“He could invent, design, and construct a perfect working machine or improve anything to which he gave his mind, without recourse to any of the modern drafting methods,” marveled his more practical-minded older son, Charles, whom he often drove to distraction. “He needed no assistance, asked no advice, consulted with no one, and never made much use of pen or pencil.”
Moving on to Yonkers, Elisha made the great discovery of his life when he was hired to turn one more sawmill into one more bedstead factory. Looking to move some heavy debris to an upper story of the building, he constructed a hoist, or “elevator.” This was nothing new. Freight elevators had existed since ancient times. Louis XV had even had a “flying chair” installed at Versailles, and steam-powered hoists, invented in England in the 1830s, were a common sight in America.
What Elisha Otis did that was new was to make it safe. He cut notches all along the wooden guide rails, or “shaft,” of his hoist, then ran the hoist’s ropes through a pair of springs he had screwed into the bottom of the elevator platform — a design probably inspired by the wagon brakes he had worked with years before. If the rope was cut, or broke, the spring opened and caught on the notches, stopping the elevator almost instantly.
There were already safety devices on some freight elevators, but these were usually rotating pinions, round gears that had to be worked by hand. Otis’s safety brake did not depend on human reaction time.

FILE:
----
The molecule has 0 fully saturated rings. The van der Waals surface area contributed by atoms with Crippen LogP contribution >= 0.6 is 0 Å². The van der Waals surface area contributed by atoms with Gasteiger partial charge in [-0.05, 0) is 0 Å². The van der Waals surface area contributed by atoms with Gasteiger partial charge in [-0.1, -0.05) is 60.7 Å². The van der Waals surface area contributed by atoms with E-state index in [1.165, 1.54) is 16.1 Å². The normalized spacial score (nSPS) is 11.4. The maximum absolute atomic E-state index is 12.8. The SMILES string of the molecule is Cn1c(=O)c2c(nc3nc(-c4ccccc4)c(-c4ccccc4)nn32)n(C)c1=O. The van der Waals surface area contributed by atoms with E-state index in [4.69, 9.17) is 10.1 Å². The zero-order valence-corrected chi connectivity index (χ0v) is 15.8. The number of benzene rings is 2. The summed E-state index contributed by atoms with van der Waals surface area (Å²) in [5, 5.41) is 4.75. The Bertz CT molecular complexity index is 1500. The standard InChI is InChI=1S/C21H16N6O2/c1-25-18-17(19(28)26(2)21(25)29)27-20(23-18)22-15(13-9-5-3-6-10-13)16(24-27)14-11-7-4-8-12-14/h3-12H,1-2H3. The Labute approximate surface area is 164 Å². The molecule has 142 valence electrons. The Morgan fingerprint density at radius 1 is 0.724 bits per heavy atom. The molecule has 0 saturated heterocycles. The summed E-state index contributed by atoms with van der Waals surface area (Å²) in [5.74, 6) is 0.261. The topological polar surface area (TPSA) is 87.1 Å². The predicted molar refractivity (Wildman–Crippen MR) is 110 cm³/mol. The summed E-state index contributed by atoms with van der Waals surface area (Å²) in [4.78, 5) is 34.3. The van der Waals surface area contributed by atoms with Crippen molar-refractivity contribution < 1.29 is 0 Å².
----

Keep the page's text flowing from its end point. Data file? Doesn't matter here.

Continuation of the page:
He quickly sold three of his “automatics” to local merchants at $300 apiece. Then sales dried up. And his latest factory went belly up. Benjamin Newhouse, a furniture maker who’d bought Otis’s first elevator, gave him a space at his Yonkers plant to build more. There Otis worked away with just some vises, a drill press, a forge, a used lathe, and a three-horsepower steam engine, distracted by the other inventions swirling in his head, doodling pious little maxims to himself. There were still no sales, and Otis at last seriously contemplated what Americans do when things go bad, which was to pull up stakes and head west.
He was detained by “the Prince of Humbugs” (God works in mysterious ways). P. T. Barnum needed a new attraction for the world’s fair he had taken charge of in New York’s grand Crystal Palace on Forty-Second Street. Otis, amazingly enough, proved a natural showman. Dressed formally in a burgundy topcoat with velvet lapels and his constant stovepipe hat, he would be hoisted high above the crowd on an open platform, while Barnum gravely advised those onlookers “prone to fainting” to “take out your [smelling] salts.”
Then Otis would dramatically slash the rope of his elevator with an ax or a saber, drawing screams and cries. The brakes caught at once, every time. Otis would take off his hat, bow, and announce, “All safe, ladies and gentlemen, all safe.”
After that, the orders poured in. Otis custom-built elevators for one store after another in Manhattan, including one with its own ingenious steam engine that enabled it to be almost instantly stopped or sent up or down. His grown sons chafed under his erratic direction — Charles was once forced to sign a statement pledging, “It is understood that I am not to volunteer advice or opinions concerning that part of the business not placed in my charge” — but once he was gone they would revolutionize the business, making Otis Elevator a household name around the world.